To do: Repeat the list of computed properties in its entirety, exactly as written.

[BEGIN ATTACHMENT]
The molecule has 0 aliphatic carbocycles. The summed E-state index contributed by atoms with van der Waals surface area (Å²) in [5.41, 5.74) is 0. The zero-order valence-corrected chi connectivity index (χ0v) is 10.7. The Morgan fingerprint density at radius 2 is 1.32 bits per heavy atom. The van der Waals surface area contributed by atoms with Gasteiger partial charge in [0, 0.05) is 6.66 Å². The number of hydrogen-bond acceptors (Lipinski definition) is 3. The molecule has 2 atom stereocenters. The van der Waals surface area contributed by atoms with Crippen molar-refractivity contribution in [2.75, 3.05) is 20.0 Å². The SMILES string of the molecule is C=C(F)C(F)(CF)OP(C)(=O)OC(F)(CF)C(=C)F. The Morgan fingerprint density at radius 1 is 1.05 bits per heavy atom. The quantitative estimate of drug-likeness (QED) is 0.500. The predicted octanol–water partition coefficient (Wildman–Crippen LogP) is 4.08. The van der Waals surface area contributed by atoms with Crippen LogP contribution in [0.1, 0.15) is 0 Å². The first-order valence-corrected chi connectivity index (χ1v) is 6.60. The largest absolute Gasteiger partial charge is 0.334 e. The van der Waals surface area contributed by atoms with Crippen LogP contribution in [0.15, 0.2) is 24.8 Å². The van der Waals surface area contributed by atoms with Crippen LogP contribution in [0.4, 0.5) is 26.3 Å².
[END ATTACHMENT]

The molecule has 0 aliphatic carbocycles. The summed E-state index contributed by atoms with van der Waals surface area (Å²) in [5.41, 5.74) is 0. The zero-order valence-corrected chi connectivity index (χ0v) is 10.7. The Morgan fingerprint density at radius 2 is 1.32 bits per heavy atom. The van der Waals surface area contributed by atoms with Gasteiger partial charge in [0, 0.05) is 6.66 Å². The number of hydrogen-bond acceptors (Lipinski definition) is 3. The molecule has 2 atom stereocenters. The van der Waals surface area contributed by atoms with Crippen molar-refractivity contribution in [2.75, 3.05) is 20.0 Å². The SMILES string of the molecule is C=C(F)C(F)(CF)OP(C)(=O)OC(F)(CF)C(=C)F. The Morgan fingerprint density at radius 1 is 1.05 bits per heavy atom. The quantitative estimate of drug-likeness (QED) is 0.500. The predicted octanol–water partition coefficient (Wildman–Crippen LogP) is 4.08. The van der Waals surface area contributed by atoms with Crippen LogP contribution in [0.1, 0.15) is 0 Å². The first-order valence-corrected chi connectivity index (χ1v) is 6.60. The largest absolute Gasteiger partial charge is 0.334 e. The van der Waals surface area contributed by atoms with Crippen LogP contribution in [0.15, 0.2) is 24.8 Å². The van der Waals surface area contributed by atoms with Crippen LogP contribution in [0.4, 0.5) is 26.3 Å².